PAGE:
• LID Toolkit receives Award

    The LID, or Low Impact Development Toolkit received the Award of Excellence in Analysis and Planning at the American Society of Landscape Architects (ASLA) Arizona Chapter’s 2016 Gala. The award is given in recognition of a project that demonstrates exceptional quality in the analysis and planning effort; context; environmental sensitivity and sustainability; likelihood of successful implementation; and value to the client, the public, and other designers.

    read more

  • Winner of the 2016 Best Corporate Identity Award

    SMPS Arizona awarded us Best Corporate Identity Award at their 2016 Marketing Communication Gala!

    All of Logan Simpson’s work—whether it’s analysis of natural and cultural resources, landscape design, master and community planning, or environmental planning and permitting—is done with respect for the environment. Along the way, we are frequently called upon to help educate and advise our clients on how to achieve their goals. During the identity development phase, we distilled these ideas into the single tagline “guiding responsible change.” This idea is the cornerstone of all messaging in Logan Simpson’s new brand.

    Check out the video in our post to see more.

    read more

  • Work-Life Balance: Logan Simpson’s Babies at Work Policy

    Logan Simpson likes babies.

    When most companies offer a family-friendly work environment as part of their benefit packages, it usually means they allow parents to adjust their work hours around their children’s medical appointments or school hours. Environmental planning firm Logan Simpson takes that work-life balance benefit a step further with their baby-at-work policy.

    read more

  • Arizona Moves to Deregulate Landscape Architecture

    February 17, 2016 – Phoenix, Arizona – The Arizona State Legislature has introduced House Bill 2613, which would remove the current licensure requirement for a number of professions, including landscape architects. In addition, the bill would move the state’s Board of Technical Registration into the Arizona Department of Administration. Despite the presence of more than 100 landscape architects who opposed the bill, it passed in the House Commerce Committee today and now moves on to the a vote of the full House. read more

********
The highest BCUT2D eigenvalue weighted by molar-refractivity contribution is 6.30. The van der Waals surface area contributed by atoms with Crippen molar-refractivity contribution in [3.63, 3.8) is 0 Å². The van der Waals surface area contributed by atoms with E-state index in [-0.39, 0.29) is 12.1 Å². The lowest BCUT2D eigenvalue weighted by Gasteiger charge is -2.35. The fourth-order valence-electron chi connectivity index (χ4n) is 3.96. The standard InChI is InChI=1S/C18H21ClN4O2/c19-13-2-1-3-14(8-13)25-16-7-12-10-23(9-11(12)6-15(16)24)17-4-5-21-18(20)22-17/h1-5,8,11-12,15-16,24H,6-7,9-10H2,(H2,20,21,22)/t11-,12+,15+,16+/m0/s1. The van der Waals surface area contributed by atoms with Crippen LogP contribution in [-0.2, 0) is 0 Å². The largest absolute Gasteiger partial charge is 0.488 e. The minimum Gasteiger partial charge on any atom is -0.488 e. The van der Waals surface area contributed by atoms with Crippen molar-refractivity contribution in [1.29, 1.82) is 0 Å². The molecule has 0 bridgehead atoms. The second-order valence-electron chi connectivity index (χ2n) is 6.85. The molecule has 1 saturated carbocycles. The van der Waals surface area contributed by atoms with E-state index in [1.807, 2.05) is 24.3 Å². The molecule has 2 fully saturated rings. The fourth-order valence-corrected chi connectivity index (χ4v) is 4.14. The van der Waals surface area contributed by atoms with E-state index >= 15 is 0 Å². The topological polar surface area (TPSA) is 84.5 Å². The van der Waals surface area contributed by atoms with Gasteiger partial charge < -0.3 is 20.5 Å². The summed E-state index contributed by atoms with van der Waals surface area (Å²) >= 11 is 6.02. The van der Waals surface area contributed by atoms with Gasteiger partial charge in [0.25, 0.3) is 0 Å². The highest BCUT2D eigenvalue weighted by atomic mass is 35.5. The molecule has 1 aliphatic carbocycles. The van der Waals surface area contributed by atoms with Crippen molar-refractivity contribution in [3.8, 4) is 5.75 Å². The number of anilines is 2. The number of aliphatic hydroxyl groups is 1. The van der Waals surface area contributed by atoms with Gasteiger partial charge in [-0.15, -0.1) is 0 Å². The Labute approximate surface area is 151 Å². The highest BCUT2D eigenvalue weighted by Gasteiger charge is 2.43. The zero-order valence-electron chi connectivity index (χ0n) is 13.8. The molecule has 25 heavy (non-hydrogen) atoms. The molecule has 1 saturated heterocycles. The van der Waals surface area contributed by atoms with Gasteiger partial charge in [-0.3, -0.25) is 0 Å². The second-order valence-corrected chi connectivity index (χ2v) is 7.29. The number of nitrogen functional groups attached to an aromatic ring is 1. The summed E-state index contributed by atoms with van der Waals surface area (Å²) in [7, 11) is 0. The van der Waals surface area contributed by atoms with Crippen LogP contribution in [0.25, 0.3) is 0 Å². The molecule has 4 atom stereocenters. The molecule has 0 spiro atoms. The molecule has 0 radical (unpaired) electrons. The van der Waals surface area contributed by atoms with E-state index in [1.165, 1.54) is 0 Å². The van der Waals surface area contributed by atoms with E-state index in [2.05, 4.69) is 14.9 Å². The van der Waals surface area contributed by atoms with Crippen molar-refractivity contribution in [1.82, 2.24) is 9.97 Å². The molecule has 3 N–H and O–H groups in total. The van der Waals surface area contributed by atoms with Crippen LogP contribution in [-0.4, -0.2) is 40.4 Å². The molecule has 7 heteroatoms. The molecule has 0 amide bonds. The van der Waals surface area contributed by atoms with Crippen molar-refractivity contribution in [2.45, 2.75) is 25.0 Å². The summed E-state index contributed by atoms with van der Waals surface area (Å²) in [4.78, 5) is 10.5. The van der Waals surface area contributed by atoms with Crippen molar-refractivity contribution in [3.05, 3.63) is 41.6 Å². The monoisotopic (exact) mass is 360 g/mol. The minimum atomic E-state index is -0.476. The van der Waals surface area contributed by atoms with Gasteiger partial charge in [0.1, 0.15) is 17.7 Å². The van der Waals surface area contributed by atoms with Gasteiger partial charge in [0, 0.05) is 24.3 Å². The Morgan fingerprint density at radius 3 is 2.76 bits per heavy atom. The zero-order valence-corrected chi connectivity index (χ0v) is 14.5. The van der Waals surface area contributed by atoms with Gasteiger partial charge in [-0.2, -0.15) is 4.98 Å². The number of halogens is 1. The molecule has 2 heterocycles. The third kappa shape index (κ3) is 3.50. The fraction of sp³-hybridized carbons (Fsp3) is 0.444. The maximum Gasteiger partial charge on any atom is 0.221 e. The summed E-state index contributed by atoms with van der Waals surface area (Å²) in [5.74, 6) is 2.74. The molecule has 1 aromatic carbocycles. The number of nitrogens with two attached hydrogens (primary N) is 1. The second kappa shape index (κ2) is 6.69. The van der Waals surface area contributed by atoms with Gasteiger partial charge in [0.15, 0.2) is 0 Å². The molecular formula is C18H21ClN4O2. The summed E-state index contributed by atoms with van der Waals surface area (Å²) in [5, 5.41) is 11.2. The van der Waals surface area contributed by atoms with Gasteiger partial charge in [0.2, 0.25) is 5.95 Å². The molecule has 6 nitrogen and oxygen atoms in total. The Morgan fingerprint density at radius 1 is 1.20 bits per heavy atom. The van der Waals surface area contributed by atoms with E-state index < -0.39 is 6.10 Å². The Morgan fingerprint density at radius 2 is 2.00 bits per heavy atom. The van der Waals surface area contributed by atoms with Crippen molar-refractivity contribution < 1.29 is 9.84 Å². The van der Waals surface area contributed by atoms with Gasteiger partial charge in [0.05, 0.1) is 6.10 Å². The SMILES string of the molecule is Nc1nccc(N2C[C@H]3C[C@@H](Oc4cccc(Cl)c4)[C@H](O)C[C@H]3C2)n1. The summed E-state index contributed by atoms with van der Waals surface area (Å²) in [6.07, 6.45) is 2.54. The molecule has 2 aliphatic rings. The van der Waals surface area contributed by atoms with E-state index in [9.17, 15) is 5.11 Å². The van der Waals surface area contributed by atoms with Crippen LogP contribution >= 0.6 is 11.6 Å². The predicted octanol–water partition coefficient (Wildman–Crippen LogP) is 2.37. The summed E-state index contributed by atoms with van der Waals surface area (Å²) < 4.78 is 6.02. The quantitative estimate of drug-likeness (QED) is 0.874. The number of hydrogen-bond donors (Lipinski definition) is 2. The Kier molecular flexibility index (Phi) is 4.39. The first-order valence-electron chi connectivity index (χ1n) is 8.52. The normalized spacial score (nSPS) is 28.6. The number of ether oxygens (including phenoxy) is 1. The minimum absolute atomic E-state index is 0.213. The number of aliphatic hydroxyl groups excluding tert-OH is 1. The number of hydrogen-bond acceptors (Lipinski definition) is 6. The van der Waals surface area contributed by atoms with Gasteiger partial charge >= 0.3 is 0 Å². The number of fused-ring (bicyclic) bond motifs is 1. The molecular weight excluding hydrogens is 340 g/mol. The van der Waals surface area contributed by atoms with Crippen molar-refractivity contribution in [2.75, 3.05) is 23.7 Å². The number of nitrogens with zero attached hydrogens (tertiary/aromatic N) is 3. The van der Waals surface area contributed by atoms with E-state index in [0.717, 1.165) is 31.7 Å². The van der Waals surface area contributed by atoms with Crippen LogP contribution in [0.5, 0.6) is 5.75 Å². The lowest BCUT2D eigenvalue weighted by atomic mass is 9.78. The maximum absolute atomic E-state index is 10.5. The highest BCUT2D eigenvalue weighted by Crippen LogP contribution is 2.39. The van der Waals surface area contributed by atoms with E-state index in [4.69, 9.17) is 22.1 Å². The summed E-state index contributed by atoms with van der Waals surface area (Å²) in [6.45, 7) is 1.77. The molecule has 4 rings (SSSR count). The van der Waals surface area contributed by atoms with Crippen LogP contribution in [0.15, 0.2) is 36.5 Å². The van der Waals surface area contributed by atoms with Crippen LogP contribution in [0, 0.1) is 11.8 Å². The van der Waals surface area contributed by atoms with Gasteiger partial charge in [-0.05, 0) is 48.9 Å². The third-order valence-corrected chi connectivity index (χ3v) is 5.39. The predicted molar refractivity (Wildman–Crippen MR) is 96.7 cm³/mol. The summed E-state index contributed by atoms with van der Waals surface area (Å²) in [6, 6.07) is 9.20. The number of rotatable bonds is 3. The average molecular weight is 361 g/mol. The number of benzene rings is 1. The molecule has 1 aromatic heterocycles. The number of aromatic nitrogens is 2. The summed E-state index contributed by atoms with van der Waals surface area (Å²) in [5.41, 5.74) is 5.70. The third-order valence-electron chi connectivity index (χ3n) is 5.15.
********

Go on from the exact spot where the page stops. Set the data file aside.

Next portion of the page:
• West Central Mountains Economic Development Strategy Published

    Logan Simpson’s Community Planning Team facilitated the development of the West Central Mountains Economic Development Strategy.  The Strategy represents the first time communities within the two-county area collaborated to develop an action-oriented, regional plan that nurtures a diverse economy while honoring the area’s socio-economic heritage. read more

  • Second Graders Love Mehaffey Park

    MP_1Lincoln Elementary second graders in Mrs. Johnson’s class recently explored a brand new city park called Mehaffey Park in Loveland, Colorado. The students wrote a book, recorded a song, made videos (see link below), and wrote a letter to the editor of the local newspaper about what they observed and learned exploring the pond, adventure playground, picnic shelters, natural areas, soccer fields, skate park, arboretum, dog park, and tennis courts.

    read more

  • Mesa Celebrates Falcon Field Airport Terminal Renovation

    The City of Mesa celebrated the Grand Opening of the newly renovated terminal building at Falcon Field Airport for which Logan Simpson completed landscape architecture design services.

    Site improvements included the immediate entrances areas and waiting areas adjacent to the building’s landside and airside. The $2 million remodel provides upgraded facilities for pilots, passengers and the public in a modern setting. It is the first of several improvements to be completed this fall and in early 2016 at the Mesa airport. read more